Over the last couple of weeks, I’ve written about how a typical fantasy football dynasty rookie draft might play out based on trends, community sentiments, and drafts I’ve participated in. The results of the first two rounds are listed below. While there is still some meat on the bone entering Round 3, this is a thinner class of fantasy football rookies than most and it’s hard to say what will happen in this range. I do think you can expect a lot of quarterbacks and tight ends start to go as the two primary positions get soaked up in the earlier rounds, which is reflected here. This is a draft range where you can nab some fantasy football sleepers that can boost your roster. Let's take a look at the third round of the dynasty fantasy football rookie mock draft!



Fantasy Football Dynasty Rookie Mock Draft Round 1:

1.01 - Breece Hall, RB, New York Jets
1.02 - Treylon Burks, WR, Tennessee Titans
1.03 - Drake London, WR, Atlanta Falcons
1.04 - Garrett Wilson, WR, New York Jets
1.05 - Chris Olave, WR, New Orleans Saints
1.06 - Jameson Williams, WR, Detroit Lions
1.07 - Kenneth Walker, RB, Seattle Seahawks
1.08 - James Cook, RB, Buffalo Bills
1.09 - George Pickens, WR, Pittsburgh Steelers
1.10 - Skyy Moore, WR, Kansas City Chiefs
1.11 - Jahan Dotson, WR, Washington Commanders
1.12 - Rachaad White, RB Tampa Bay Buccaneers 


Fantasy Football Dynasty Rookie Mock Draft Round 2:

2.01 - Christian Watson, WR Green Bay Packers
2.02 - Dameon Pierce, RB Houston Texans
2.03 - John Metchie, WR, Houston Texans
2.04 - David Bell, WR, Cleveland Browns,
2.05 - Zamir White, RB, Las Vegas Raiders
2.06 - Isaiah Spiller, RB, Los Angeles Chargers
2.07 - Kenny Pickett, QB, Pittsburgh Steelers
2.08 - Jalen Tolbert, WR Dallas Cowboys
2.09 - Alec Pierce, WR, Indianapolis Colts
2.10 - Tyquan Thornton, WR, New England Patriots
2.11 - Tyrion Davis-Price, RB, San Francisco 49ers
2.12 - Pierre Strong, RB, New England Patriots

Fantasy Football Dynasty Rookie Mock Draft Round 3:

3.01 - Wan’Dale Robinson, WR, New York Giants

Robinson was insanely productive in his one season at Kentucky after transferring from Nebraska, reeling in 104 grabs for 1,334 yards and seven touchdowns. He is undersized at 5-foot-8, and 178 lbs. but ran a 4.44 40-yard dash at the Combine. He clearly projects as a slot receiver at the next level. I generally do not invest in players of his physical stature, but he is sneaking into the second round of some rookie drafts, so I don’t see him falling much past this range. He is going to struggle for production out of the gate given the Giants’ talent at the receiver position, but the second-round draft capital given to him by first year coach Brian Daboll means he’ll likely be given every chance to earn a role in the near future. 


3.02 - Brian Robinson, RB, Washington Commanders

Robinson should be a familiar name for those who keep up with college football, as he has been sprinkled in for carries in the Alabama backfield for five years now. After toiling away behind the gluttony of star backs for the Crimson Tide despite flashing ability of his own, Robinson was finally the lead back in 2021 when he racked up 1,343 yards and 14 touchdowns on 271 carries (5.0 YPC) and added 35 receptions for 296 yards and two scores. As one would expect after a five-year college career, he is on the older end having just turned 23, but he has feature back size and ran a solid 4.53 40 at the Combine. At this point in rookie drafts, I love targeting rookie running backs that are “blocked” on the depth chart (which Robinson is by Antonio Gibson) but have the talent to take advantage of an opportunity if it presents itself.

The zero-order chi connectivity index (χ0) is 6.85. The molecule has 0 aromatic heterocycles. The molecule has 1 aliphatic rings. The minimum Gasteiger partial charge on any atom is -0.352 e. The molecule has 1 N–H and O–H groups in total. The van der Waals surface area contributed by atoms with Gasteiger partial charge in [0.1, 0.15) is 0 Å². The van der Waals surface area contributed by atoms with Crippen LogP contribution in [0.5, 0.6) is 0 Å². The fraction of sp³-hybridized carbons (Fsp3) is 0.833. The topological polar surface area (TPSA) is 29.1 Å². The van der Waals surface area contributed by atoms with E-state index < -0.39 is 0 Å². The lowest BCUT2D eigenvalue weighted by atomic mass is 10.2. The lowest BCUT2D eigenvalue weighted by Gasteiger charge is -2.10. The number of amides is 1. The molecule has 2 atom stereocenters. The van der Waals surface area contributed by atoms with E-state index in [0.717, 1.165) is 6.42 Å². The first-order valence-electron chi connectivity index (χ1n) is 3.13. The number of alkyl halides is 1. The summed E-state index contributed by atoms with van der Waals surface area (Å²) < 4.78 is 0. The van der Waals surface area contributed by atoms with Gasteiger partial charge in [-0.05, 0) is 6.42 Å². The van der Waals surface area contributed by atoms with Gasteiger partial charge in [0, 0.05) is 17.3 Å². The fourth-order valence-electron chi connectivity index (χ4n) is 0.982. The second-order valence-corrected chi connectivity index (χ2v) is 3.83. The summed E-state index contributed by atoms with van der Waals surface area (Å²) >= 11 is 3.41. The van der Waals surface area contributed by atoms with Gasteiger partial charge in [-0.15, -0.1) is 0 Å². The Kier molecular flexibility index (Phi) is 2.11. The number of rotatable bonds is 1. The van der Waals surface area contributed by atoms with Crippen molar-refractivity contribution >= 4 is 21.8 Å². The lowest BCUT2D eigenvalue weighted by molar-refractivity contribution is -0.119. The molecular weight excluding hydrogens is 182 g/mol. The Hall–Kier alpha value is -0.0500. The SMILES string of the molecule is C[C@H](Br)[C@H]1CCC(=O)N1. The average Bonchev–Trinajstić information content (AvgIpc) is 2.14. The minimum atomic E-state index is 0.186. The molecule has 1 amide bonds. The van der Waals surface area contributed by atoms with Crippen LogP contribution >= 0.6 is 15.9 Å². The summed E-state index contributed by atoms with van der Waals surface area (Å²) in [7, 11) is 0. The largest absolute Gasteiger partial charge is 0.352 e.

3.03 - Malik Willis, QB, Tennessee Titans

Willis’ fall in the 2022 NFL Draft was surprising at the time, but his stock in the court of public opinion was probably always a little falsely inflated in a quarterback class that lacks other upside options. While Willis’ athletic ability and arm are tantalizing, he is an extremely raw prospect. Ryan Tannehill may not be openly taking Willis under his wing, but the rookie will gain valuable experience behind the veteran whose contract the Tians can get out of at a reasonable number after the 2023 season. Willis will be given all the time he needs before seeing the field. It may take a while, but he is a worthwhile investment for dynasty owners in this range if you have the space/taxi squad to store him. He could be an electric dual-threat quarterback in dynasty fantasy football if developed properly.


3.04 - Desmond Ridder, QB, Atlanta Falcons

What this quarterback class lacks in upside, the skill positions lack in depth. Thus, I expect there to be a run of quarterbacks in the third round of rookie drafts when the running back and receiver pools start to dry up.  Ridder has as good of a chance as anyone outside of Pickett to garner playing time this season, with high third-round draft capital and only Marcus Mariota in front of him on Atlanta’s depth chart. Ridder has a high football IQ and was a four-year starter at Cincinnati but lacks elite physical talent and played inconsistently at times. Despite a limited long-term ceiling, he has the floor that could turn him into a multi-year NFL starter. 


3.05 - Greg Dulcich, TE, Denver Broncos